I Made Dinner from the Fifty Shades of Chicken Cookbook Because of the Golden Globes

It made sense at the time

“You have the most beautiful skin, pale and not one feather. I want to crisp every single inch of it.”
“You can crisp me any time,” I purr.
“How about a little honey and spice?” he asks suggestively.

I fell pretty deep into Fifty Shades of Chicken, a sexful novelty cookbook, last night. For the uninitiated, it’s the debut offering from author F.L. Fowler (get it? Fowl-er?) that mimics the lurid-yet-childlike syntax of E.L. James’ Fifty Shades of Grey while providing simple poultry recipes through the lens of a protagonist who is, apparently, sexually attracted to sentient dead chickens.

Why wait more than three years after the publishing date finally cook from it? Because the Golden Globes are going down this Sunday, duh. The film adaptation of James’ novel is up for Best Original Song thanks to Ellie Goulding’s “Love Me Like You Do,” so this seemed an appropriate celebration.

But if we’re being honest, I was looking for an excuse to make an erotica-based recipe, because that’s not a thing I get to do often. All in all, Fowler did an incredible job replicating Fifty Shades‘ cringe-worthiness, and FSOC is the parody cookbook from which all other parody cookbooks should be measured.

That said, my dinner was barely edible.

Before I opened the book—it was the Kindle version, so I opened nothing, really—I decided that I was going to cook the recipe with the grossest pun title (when in Sodom), as opposed to the recipe I actually wanted to eat. Which is how I landed at Cream-Slicked Chick. Once you read that title, there’s no going back. And that’s a shame, because I would have rather gotten down with some Chile-Lashed Fricassee—with its sexy, sexy, prosciutto addition—or Chicken With a Lardon, which far and away gets the highest aggregate score for successful word play and potential deliciousness.

There are a few problems I had with the recipe for Cream-Slicked Chick, nomenclature aside: 1) Adding a bunch of lime juice to heavy cream makes it curdle almost immediately, making you feel even grosser than you normally would while handling raw meat and reading erotica. 2) Baking heavy cream and honey mustard at 400 degrees, then later at 500 degrees, makes it burn early on in the process. 3) Garlic, lime, dairy, honey mustard, and chicken is a generally unappealing combination of foods. Here’s the thing. If I really wanted to crisp every single inch of the lady chicken’s skin, I wouldn’t have drowned her in heavy cream and cooked her at such a high temperature that literally none—NONE—of the fat rendered.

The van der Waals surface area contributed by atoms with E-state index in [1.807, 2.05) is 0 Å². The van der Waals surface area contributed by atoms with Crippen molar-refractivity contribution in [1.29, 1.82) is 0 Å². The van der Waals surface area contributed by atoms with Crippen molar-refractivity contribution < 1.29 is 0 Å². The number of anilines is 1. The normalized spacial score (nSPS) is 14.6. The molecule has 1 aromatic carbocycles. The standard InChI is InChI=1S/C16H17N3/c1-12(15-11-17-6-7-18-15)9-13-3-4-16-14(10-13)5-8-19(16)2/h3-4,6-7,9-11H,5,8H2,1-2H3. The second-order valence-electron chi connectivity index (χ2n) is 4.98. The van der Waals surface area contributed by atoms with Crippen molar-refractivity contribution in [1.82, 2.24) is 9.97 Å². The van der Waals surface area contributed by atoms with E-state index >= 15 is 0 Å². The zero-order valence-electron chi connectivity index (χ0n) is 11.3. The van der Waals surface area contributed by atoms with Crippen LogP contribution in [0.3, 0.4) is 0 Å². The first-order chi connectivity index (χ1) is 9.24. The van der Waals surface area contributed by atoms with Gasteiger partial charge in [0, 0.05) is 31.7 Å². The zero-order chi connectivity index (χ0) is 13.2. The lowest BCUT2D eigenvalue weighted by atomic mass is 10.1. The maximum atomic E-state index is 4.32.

Would this win the Golden Globe for Best Original Recipe (lol, that doesn’t really exist)? Probably not. Should you try the recipe out for yourself? Again, probably not. Here it is below, just in case.

Cream-Slicked Chick
Serves 4

2 tablespoons cream
2 tablespoons honey mustard
1 garlic clove, minced
1 lime, zested and juiced
1/2 teaspoon of freshly ground black pepper
1 (3 1/2 to 4 lb) chicken, cut into 8 pieces, patted dry with paper towels
1 teaspoon kosher salt

1. Preheat the oven to 400 degrees. Whisk together the cream, mustard, garlic, lime zest and juice, and pepper. Rub the chicken parts with the salt. Drizzle the cream mixture over the chicken, tossing to coat.

2. Line a jelly-roll pan or baking sheet with a non-stick liner, or with aluminum foil, oiling the foil. Arrange the chicken to fit in a single layer; leaving breathing room in between the pieces. Roast for 20 minutes then raise the oven temperature to 500 degrees and continue to roast until the chicken is cooked through and golden brown skinned; the tender breasts will take about 25 minutes, and muscled legs will need 5 to 10 minutes more. Serve the chicken garnished with chives.